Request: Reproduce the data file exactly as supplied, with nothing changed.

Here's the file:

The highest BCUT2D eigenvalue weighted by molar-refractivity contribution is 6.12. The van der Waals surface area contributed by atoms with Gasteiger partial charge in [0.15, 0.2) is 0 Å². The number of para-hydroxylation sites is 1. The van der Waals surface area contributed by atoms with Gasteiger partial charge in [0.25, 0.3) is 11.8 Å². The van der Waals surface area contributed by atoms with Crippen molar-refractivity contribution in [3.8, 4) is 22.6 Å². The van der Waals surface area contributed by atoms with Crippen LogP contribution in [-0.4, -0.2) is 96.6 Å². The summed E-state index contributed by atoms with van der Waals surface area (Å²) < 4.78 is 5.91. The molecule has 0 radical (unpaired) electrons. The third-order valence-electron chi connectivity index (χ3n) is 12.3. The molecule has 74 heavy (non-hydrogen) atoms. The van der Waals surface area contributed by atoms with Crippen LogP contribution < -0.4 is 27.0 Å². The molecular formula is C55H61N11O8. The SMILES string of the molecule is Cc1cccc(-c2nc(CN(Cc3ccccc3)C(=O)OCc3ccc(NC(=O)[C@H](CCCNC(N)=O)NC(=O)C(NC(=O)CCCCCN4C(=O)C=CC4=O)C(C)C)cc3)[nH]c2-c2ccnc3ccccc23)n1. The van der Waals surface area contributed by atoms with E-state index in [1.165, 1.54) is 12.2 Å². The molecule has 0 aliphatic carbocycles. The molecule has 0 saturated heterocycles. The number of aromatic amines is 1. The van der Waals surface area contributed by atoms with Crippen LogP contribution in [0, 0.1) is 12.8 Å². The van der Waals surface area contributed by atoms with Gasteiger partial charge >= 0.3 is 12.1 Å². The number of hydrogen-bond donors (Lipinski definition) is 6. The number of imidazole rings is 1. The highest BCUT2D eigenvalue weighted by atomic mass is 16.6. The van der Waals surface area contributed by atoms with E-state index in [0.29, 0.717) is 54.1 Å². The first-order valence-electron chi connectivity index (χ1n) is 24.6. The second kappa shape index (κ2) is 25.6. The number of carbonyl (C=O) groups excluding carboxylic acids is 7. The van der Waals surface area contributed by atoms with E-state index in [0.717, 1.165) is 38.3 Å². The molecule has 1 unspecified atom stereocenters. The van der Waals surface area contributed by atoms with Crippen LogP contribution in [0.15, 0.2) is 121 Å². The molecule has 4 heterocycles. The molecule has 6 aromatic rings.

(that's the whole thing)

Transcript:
The highest BCUT2D eigenvalue weighted by molar-refractivity contribution is 6.12. The van der Waals surface area contributed by atoms with Gasteiger partial charge in [0.15, 0.2) is 0 Å². The number of para-hydroxylation sites is 1. The van der Waals surface area contributed by atoms with Gasteiger partial charge in [0.25, 0.3) is 11.8 Å². The van der Waals surface area contributed by atoms with Crippen molar-refractivity contribution in [3.8, 4) is 22.6 Å². The van der Waals surface area contributed by atoms with Crippen LogP contribution in [-0.4, -0.2) is 96.6 Å². The summed E-state index contributed by atoms with van der Waals surface area (Å²) < 4.78 is 5.91. The molecule has 0 radical (unpaired) electrons. The third-order valence-electron chi connectivity index (χ3n) is 12.3. The molecule has 74 heavy (non-hydrogen) atoms. The van der Waals surface area contributed by atoms with Crippen LogP contribution < -0.4 is 27.0 Å². The molecular formula is C55H61N11O8. The SMILES string of the molecule is Cc1cccc(-c2nc(CN(Cc3ccccc3)C(=O)OCc3ccc(NC(=O)[C@H](CCCNC(N)=O)NC(=O)C(NC(=O)CCCCCN4C(=O)C=CC4=O)C(C)C)cc3)[nH]c2-c2ccnc3ccccc23)n1. The van der Waals surface area contributed by atoms with E-state index in [1.165, 1.54) is 12.2 Å². The molecule has 0 aliphatic carbocycles. The molecule has 0 saturated heterocycles. The number of aromatic amines is 1. The van der Waals surface area contributed by atoms with Crippen LogP contribution in [0, 0.1) is 12.8 Å². The van der Waals surface area contributed by atoms with Gasteiger partial charge >= 0.3 is 12.1 Å². The number of hydrogen-bond donors (Lipinski definition) is 6. The number of imidazole rings is 1. The highest BCUT2D eigenvalue weighted by atomic mass is 16.6. The van der Waals surface area contributed by atoms with E-state index in [0.29, 0.717) is 54.1 Å². The first-order valence-electron chi connectivity index (χ1n) is 24.6. The second kappa shape index (κ2) is 25.6. The number of carbonyl (C=O) groups excluding carboxylic acids is 7. The van der Waals surface area contributed by atoms with E-state index in [0.717, 1.165) is 38.3 Å². The molecule has 1 unspecified atom stereocenters. The van der Waals surface area contributed by atoms with Crippen LogP contribution in [0.15, 0.2) is 121 Å². The molecule has 4 heterocycles. The molecule has 6 aromatic rings.